Plenty of female characters on TV today have made being a “hot mess” popular, but Emilie Aries wants women to stop pretending to be coy and confused, and start acting like they’re in charge.
I’ll confess it: I’m a recovering hot mess.
In the years after college, I was often self-deprecating and unconfident, minimizing my achievements and playing demure as a means to connect—especially with men. I struggled to get concrete about what I wanted in work and in love.
I see these kinds of adorably flustered young female characters everywhere in pop culture. We don’t even call ourselves women. We’re still GIRLS, as Lena Dunham and HBO remind us, who are “almost kind of getting it together.”
From Alison Brie’s character in Community to the leading ladies of 2 Broke Girls, young women who struggle with assertiveness in work and love are omnipresent—and portrayed as cute for being so flustered. Zooey Deschanel’s character in New Girl is frank about how awkward so-called “emerging adulthood” can be, as she is constantly caught in work and love conundrums. What she wants is unclear, and what she’s asking for is even less so.
Woven throughout these characters is a common—but troubling—storyline about not quite knowing what you want, and therefore not quite going for it.
So what’s the big deal?
While sure, some of this can be chalked up to art mimicking life, life mimics art in return. When these girlish characters are put on display on the small screen, they set norms for what is expected of us women and reinforces what is socially rewarded.
Perhaps this is why I was taken aback when I started dating a man who thought my demanding job was sexy. After a few months of getting to know each other (during which time I played down my role at work), I finally openly reveled in sealing a big deal for one of my clients.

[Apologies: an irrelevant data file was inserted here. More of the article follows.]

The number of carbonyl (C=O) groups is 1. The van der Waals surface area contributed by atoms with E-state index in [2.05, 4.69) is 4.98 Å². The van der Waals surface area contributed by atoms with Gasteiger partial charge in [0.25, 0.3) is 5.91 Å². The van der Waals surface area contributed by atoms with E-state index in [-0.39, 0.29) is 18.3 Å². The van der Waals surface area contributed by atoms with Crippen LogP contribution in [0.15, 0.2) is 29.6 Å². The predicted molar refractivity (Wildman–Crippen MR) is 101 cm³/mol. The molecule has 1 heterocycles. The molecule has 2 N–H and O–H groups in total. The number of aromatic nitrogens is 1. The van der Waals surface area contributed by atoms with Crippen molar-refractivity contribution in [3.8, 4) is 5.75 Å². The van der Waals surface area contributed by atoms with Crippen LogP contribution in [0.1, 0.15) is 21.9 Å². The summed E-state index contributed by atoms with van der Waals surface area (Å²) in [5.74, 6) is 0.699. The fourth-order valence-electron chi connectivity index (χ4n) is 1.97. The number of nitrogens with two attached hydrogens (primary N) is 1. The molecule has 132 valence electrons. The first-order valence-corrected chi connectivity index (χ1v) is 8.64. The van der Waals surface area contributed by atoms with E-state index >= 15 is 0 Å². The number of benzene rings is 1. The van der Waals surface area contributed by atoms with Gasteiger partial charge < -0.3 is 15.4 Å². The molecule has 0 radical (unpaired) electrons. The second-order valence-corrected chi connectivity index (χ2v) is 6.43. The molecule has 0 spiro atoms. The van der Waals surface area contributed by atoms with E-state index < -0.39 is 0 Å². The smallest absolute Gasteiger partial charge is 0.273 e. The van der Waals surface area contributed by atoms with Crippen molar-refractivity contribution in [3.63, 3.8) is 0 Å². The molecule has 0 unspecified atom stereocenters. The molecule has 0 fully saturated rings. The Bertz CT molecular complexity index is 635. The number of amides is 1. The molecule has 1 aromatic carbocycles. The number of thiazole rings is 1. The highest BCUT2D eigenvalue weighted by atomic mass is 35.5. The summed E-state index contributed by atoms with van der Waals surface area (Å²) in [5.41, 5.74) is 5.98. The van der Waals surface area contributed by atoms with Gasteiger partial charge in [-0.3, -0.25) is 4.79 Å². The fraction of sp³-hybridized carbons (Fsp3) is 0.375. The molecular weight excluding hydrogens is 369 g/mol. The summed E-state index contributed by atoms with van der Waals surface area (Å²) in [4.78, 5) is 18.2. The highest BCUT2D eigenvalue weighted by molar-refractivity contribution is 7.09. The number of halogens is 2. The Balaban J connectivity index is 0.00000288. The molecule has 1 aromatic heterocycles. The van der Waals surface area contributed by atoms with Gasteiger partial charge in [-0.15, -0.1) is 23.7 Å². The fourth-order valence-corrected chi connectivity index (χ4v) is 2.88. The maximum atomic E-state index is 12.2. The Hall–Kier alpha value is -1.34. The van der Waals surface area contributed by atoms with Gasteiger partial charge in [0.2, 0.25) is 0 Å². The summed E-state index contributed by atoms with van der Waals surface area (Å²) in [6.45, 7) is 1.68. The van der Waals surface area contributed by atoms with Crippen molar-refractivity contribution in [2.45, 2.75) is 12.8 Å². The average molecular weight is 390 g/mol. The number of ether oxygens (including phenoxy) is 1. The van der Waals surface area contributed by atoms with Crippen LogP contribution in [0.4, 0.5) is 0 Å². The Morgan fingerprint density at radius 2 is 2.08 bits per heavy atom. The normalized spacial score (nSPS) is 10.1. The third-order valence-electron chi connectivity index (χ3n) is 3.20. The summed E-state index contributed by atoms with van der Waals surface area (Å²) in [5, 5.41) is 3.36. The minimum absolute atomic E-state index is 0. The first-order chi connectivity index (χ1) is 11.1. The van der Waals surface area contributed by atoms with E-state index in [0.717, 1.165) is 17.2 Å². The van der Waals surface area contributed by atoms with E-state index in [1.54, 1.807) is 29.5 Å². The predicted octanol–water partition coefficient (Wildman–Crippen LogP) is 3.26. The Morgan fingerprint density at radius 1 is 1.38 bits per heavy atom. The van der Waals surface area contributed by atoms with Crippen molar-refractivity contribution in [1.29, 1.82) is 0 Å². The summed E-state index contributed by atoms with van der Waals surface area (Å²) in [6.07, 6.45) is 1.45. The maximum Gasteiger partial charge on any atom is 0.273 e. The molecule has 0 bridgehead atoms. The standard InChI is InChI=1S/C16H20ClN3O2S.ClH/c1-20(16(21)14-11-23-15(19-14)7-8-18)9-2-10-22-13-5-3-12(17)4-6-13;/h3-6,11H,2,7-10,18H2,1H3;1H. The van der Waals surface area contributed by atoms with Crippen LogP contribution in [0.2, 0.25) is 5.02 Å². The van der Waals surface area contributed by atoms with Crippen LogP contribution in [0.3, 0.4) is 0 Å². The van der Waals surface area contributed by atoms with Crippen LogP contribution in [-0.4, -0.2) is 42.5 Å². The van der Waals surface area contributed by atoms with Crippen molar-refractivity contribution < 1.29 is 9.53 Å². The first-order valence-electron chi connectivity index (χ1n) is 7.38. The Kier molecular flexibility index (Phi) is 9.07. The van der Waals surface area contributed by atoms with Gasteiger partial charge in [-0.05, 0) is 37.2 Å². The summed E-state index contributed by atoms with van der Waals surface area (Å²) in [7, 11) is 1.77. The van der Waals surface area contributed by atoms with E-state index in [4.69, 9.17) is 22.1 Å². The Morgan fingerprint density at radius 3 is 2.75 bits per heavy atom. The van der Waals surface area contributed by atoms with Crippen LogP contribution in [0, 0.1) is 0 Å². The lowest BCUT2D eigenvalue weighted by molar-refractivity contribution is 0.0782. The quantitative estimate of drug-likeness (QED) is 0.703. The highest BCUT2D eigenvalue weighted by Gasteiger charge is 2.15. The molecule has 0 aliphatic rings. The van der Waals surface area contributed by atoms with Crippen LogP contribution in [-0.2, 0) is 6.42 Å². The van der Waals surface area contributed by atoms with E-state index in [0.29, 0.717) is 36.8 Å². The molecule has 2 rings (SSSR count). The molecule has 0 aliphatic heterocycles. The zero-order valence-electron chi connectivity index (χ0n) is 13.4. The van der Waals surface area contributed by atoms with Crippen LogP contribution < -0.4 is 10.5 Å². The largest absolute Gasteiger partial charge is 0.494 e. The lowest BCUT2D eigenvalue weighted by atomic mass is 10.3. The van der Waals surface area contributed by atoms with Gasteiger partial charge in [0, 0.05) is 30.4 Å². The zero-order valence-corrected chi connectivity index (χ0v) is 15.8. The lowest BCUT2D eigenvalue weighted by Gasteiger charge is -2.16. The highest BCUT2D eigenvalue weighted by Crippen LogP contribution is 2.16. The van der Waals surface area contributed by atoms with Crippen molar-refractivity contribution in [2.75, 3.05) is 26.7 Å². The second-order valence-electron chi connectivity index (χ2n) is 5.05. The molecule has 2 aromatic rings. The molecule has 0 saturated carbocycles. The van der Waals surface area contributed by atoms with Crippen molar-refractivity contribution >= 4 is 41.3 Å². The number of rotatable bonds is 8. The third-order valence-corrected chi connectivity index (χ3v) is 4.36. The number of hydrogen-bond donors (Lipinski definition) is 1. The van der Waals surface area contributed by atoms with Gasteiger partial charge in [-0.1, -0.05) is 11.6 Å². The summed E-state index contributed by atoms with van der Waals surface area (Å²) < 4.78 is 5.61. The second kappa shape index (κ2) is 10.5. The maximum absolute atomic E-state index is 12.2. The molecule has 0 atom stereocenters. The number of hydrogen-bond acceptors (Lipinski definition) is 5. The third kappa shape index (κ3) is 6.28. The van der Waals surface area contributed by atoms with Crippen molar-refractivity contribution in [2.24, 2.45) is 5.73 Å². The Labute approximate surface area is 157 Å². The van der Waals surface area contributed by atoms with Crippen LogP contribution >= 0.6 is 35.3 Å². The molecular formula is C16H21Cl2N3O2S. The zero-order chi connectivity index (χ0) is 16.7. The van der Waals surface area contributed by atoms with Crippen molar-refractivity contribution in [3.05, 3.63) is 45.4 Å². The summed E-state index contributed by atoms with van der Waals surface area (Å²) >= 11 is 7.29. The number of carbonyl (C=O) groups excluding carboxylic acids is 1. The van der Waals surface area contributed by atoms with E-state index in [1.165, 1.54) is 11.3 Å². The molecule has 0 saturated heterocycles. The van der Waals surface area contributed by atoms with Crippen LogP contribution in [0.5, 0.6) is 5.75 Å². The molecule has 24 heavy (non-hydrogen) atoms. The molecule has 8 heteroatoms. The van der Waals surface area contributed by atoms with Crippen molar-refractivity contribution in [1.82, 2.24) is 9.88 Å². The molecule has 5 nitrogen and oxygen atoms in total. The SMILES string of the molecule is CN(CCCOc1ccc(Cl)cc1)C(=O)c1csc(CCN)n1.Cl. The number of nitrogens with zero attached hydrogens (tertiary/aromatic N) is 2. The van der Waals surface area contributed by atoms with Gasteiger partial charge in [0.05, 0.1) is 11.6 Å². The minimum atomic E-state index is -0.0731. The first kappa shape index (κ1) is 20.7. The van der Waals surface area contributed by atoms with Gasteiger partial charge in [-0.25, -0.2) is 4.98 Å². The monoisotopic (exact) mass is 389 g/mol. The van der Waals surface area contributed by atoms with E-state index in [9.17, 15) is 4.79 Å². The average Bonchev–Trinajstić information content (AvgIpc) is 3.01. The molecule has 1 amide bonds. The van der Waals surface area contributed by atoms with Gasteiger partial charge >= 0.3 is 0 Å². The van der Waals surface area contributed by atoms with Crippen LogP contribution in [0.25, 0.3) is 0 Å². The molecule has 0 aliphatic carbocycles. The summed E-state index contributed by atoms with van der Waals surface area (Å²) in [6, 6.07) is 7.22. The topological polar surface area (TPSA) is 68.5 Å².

His response? “That’s hot.” Instead of feeling flattered, I was confused. I asked him to elaborate. He said it was sexy to meet a woman who’s got her life together.
Then I started thinking that maybe it was my behavior—not his—that should have been more surprising. Why had I been dating him for months and only barely mentioned how I was crushing it in the workplace?
I have a BA from an Ivy League school and did a fellowship at Harvard. I helped pass President Obama’s healthcare reform as the nation’s youngest state director of Organizing For America. And yet months after meeting this guy I still downplayed these achievements, making a joke when he stumbled across a photo on Facebook of me and the President and asked, “Is this real?”
I began to realize that my attempts at embodying humility were missing the mark. By nearly denying my achievements altogether, I wasn’t just playing demure, I was acting under the assumption that women who boss up at work are somehow less attractive. What I thought was a charmingly discombobulated version of myself wasn’t doing me (or anyone) any favors.
Messages that tell us it’s charming to be that confused girl in our 20’s can hamstring us for life. Dr. Meg Jay, whose TED talk Why 30 Is Not The New 20 went viral recently, argues that your 20’s are no “throwaway decade.” Just as the first decade of a career has a huge impact on how much money a person earns over his or her lifetime, love is the same way: Half of Americans are with their future partner by the age of 30.
This is where pop culture can help. I want to see more young women on TV rocking it in the workplace—and deemed attractive because of it. It wouldn’t hurt to see a young woman who’s satisfied with her love life, too.
If we’re ever going to be able to “make your partner a real partner,” like Sheryl Sandberg advocates in Lean In, we’ve got to believe that men who love women who love their careers exist—and know that we can attract them by not glossing over our achievements when we’re dating.
Mindy Kaling’s character on The Mindy Project (though in her 30’s) is a great start. Though still regularly caught in misadventures in love, she never shies away from her achievements as a doctor and regularly makes better-than-terrible choices “because I’m an adult,” as she says. She claims her womanhood unapologetically.
Other women in comedy and music in particular are showing us there’s an alternative way. Beyonce. Janelle Monae. Nicki Minaj. Tina Fey. Amy Poehler. All of these women take their business seriously, are unapologetic for their success, and show that while we all struggle to balance love and a rewarding career, we don’t need to play down our accomplishments to date. I just wish there were more 20-something’s to list here.
Let’s go, pop culture curators. I’m sick of “hot mess” chic, and ready for a modern-day Xena Warrior Princess or Wonder Woman heroine who’s taking charge in the workplace instead of the battlefield—and deemed all the sexier for it.
Emilie Aries is a digital strategist and organizer who recently launched Bossed Up, a women’s empowerment startup focused on providing hands-on training for women entering the workforce with a holistic approach centered on health, happiness, and assertive communication.